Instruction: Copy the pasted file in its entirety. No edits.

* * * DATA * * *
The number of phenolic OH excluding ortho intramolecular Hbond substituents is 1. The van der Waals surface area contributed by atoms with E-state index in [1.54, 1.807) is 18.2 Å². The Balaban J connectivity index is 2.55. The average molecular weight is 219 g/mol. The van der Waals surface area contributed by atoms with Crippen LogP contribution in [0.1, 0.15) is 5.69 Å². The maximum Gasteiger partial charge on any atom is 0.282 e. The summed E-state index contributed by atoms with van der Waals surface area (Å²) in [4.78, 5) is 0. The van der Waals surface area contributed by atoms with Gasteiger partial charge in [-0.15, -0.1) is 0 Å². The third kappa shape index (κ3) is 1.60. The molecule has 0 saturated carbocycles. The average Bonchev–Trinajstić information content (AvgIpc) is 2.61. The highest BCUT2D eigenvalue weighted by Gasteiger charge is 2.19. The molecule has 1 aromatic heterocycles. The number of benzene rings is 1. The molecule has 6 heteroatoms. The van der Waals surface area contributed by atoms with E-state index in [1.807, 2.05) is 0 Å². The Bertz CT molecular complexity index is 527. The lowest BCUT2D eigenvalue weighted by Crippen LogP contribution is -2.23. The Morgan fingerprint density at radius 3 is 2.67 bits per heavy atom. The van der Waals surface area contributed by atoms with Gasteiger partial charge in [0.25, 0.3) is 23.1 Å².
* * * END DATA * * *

The number of phenolic OH excluding ortho intramolecular Hbond substituents is 1. The van der Waals surface area contributed by atoms with E-state index in [1.54, 1.807) is 18.2 Å². The Balaban J connectivity index is 2.55. The average molecular weight is 219 g/mol. The van der Waals surface area contributed by atoms with Crippen LogP contribution in [0.1, 0.15) is 5.69 Å². The maximum Gasteiger partial charge on any atom is 0.282 e. The summed E-state index contributed by atoms with van der Waals surface area (Å²) in [4.78, 5) is 0. The van der Waals surface area contributed by atoms with Gasteiger partial charge in [-0.15, -0.1) is 0 Å². The third kappa shape index (κ3) is 1.60. The molecule has 0 saturated carbocycles. The average Bonchev–Trinajstić information content (AvgIpc) is 2.61. The highest BCUT2D eigenvalue weighted by Gasteiger charge is 2.19. The molecule has 1 aromatic heterocycles. The number of benzene rings is 1. The molecule has 6 heteroatoms. The van der Waals surface area contributed by atoms with E-state index in [1.807, 2.05) is 0 Å². The Bertz CT molecular complexity index is 527. The lowest BCUT2D eigenvalue weighted by Crippen LogP contribution is -2.23. The Morgan fingerprint density at radius 3 is 2.67 bits per heavy atom. The van der Waals surface area contributed by atoms with Gasteiger partial charge in [0.25, 0.3) is 23.1 Å².